A positive outcome of the many COVID-19 restrictions has been a huge boom in bicycling (New York Times, August 17, 2020). If you are a regular cyclist or are new to the sport, be proud. Humans riding on bicycles are more energy-efficient than any other form of transportation and any other animal. Vance Tucker of Duke University compared bicyclists to people and animals running, birds flying and fish swimming, as well as to people in motor-powered cars, boats, trains and planes (J Exp Bio, 1973;68(9):689-709). The less energy per weight you use to travel over a distance, the more energy-efficient you are. He found that the most efficient creature without mechanical help is a condor. With mechanical help, the cyclist comes out on top.

Here is a partial list, ranked from most to least energy-efficient: human on a bicycle, condor, salmon, horse, human in a jet plane, human walking, human running, human in an automobile, cow, sheep, dog, hummingbird, rabbit, bee, and mouse. Tucker found that rabbits, mice, bees and hummingbirds use the most energy per weight and therefore are very inefficient and tire the earliest.

A person on a bicycle is more energy-efficient than one using an automobile, motorcycle, train or plane, even though he is much slower. If you compare the amount of calories burned per mile in bicycling to other forms of locomotion, you will find that 100 calories supplies an average cyclist for three miles, a walker for one mile and a car for only 280 feet. A walking human uses 0.75 calories of energy per gram of body weight for each kilometer traveled, while a cyclist uses only a fifth as much, 0.15 calories per gram per kilometer. The WorldWatch Institute reported that when you ride a bicycle you use only 35 calories per mile, while walking requires 100 calories per mile, buses and trains use about 900 calories per mile per person, and a car uses about 1860 calories per mile (Ergonomics, 2008 Oct;51(10):1565-75).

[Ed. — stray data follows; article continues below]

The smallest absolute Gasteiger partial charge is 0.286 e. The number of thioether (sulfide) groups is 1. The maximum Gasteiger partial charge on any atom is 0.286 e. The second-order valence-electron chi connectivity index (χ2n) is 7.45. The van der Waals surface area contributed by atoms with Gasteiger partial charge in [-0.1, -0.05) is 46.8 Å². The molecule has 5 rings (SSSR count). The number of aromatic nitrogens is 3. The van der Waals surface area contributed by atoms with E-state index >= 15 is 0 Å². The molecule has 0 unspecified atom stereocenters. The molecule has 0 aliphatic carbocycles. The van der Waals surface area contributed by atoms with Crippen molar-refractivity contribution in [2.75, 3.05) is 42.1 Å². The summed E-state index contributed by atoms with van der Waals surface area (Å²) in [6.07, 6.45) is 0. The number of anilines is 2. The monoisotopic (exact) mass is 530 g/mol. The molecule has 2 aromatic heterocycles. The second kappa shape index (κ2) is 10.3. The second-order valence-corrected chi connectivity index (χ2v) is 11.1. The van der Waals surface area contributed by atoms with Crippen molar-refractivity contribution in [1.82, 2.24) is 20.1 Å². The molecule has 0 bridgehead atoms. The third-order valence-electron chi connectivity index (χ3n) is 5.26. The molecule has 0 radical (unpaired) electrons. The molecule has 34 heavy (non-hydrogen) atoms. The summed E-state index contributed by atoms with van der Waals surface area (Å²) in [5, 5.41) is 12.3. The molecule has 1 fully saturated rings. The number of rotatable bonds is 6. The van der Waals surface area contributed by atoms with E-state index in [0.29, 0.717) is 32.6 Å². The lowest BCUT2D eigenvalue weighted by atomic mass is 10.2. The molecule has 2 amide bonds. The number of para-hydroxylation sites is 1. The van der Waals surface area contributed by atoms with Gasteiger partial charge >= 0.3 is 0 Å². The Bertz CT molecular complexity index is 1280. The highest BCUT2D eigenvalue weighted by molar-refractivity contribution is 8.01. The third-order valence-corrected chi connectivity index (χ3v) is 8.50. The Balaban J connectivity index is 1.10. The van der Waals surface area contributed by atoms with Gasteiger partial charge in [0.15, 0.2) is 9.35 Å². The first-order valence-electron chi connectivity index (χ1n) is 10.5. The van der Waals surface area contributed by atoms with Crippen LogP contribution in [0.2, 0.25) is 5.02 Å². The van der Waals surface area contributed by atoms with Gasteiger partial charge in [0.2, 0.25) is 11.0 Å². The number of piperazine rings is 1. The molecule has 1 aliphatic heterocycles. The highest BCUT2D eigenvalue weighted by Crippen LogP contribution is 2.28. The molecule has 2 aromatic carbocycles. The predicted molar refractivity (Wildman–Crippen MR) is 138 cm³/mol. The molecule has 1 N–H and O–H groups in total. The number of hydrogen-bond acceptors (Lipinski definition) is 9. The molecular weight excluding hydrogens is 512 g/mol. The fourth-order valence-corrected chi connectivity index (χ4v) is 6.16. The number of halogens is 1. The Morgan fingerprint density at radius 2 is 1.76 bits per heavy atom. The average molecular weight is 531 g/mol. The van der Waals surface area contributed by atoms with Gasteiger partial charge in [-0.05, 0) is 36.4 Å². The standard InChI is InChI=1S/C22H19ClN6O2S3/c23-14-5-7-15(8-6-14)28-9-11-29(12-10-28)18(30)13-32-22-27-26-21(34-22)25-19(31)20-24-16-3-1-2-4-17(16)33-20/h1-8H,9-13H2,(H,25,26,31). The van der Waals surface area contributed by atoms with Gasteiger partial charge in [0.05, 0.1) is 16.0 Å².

Slow Riders Use Less Energy Than Fast Riders
Cycling is so energy-efficient that a good rider can go extraordinary distances. In 2014, Christopher Strasser won the Race Across America by cycling 3,098 miles in a record seven days, 15 hours and 56 minutes. He averaged 16.42 miles per hour. The record for a woman was set in 1995 at an average speed of 13.23 mph. Interestingly, slow riders use less energy per mile than fast riders. During a one-hour ride, a person riding a touring bike for nine miles burns 135 calories with an average power of 50 watts, while in an hour an experienced bicycle racer can go 30 miles but will burn 2150 calories and produce approximately 500 watts or 0.67 horsepower. You burn more calories per mile primarily because the faster you ride, the greater the wind and air resistance. Resistance varies with the cube of your speed. A recumbent bicycle is more energy-efficient because being lower to the ground reduces the size of the bike and body that is being blocked by wind and air resistance (Proc Biol Sci, 2001 Jul 7;268(1474):1351-60).

Consider an Electric-Assist Bike
Electric-assist bikes (bicycles with small motors, or “ebikes”) are becoming incredibly popular and make it possible for people who have not ridden in years to get all of the benefits of cycling. Try an ebike if you have weak muscles or lack of conditioning for any reason, or fear that you will not be able to keep up with other riders, or just a desire to have a little extra help when you want it. See my report on Electric-Assist Bikes and Trikes. Caution: Check with your doctor before starting a new exercise program.